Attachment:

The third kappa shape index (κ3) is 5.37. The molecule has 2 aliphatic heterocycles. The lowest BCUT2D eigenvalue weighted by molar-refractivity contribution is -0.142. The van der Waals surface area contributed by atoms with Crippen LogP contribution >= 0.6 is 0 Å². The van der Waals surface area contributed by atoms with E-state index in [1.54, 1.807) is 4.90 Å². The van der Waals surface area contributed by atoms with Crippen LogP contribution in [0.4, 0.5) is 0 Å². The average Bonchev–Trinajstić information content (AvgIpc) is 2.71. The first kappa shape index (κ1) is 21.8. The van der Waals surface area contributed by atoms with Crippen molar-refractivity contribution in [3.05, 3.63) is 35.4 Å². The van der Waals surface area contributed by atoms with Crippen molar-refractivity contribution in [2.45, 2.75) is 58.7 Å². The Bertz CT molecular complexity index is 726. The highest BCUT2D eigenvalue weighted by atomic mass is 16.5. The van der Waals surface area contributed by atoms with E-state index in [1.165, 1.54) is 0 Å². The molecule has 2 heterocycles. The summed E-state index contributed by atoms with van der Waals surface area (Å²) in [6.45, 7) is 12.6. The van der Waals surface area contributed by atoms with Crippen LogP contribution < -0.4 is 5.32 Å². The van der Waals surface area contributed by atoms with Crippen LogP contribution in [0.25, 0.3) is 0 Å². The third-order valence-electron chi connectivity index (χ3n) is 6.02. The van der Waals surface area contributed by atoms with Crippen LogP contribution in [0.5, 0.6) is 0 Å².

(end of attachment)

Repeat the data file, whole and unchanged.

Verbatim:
The third kappa shape index (κ3) is 5.37. The molecule has 2 aliphatic heterocycles. The lowest BCUT2D eigenvalue weighted by molar-refractivity contribution is -0.142. The van der Waals surface area contributed by atoms with Crippen LogP contribution >= 0.6 is 0 Å². The van der Waals surface area contributed by atoms with E-state index in [1.54, 1.807) is 4.90 Å². The van der Waals surface area contributed by atoms with Crippen LogP contribution in [0.4, 0.5) is 0 Å². The average Bonchev–Trinajstić information content (AvgIpc) is 2.71. The first kappa shape index (κ1) is 21.8. The van der Waals surface area contributed by atoms with Crippen molar-refractivity contribution in [3.05, 3.63) is 35.4 Å². The van der Waals surface area contributed by atoms with Crippen molar-refractivity contribution in [2.45, 2.75) is 58.7 Å². The Bertz CT molecular complexity index is 726. The highest BCUT2D eigenvalue weighted by atomic mass is 16.5. The van der Waals surface area contributed by atoms with E-state index in [1.165, 1.54) is 0 Å². The molecule has 2 heterocycles. The summed E-state index contributed by atoms with van der Waals surface area (Å²) in [6.45, 7) is 12.6. The van der Waals surface area contributed by atoms with Crippen LogP contribution < -0.4 is 5.32 Å². The van der Waals surface area contributed by atoms with Crippen LogP contribution in [0.25, 0.3) is 0 Å². The third-order valence-electron chi connectivity index (χ3n) is 6.02. The van der Waals surface area contributed by atoms with Crippen LogP contribution in [0.5, 0.6) is 0 Å².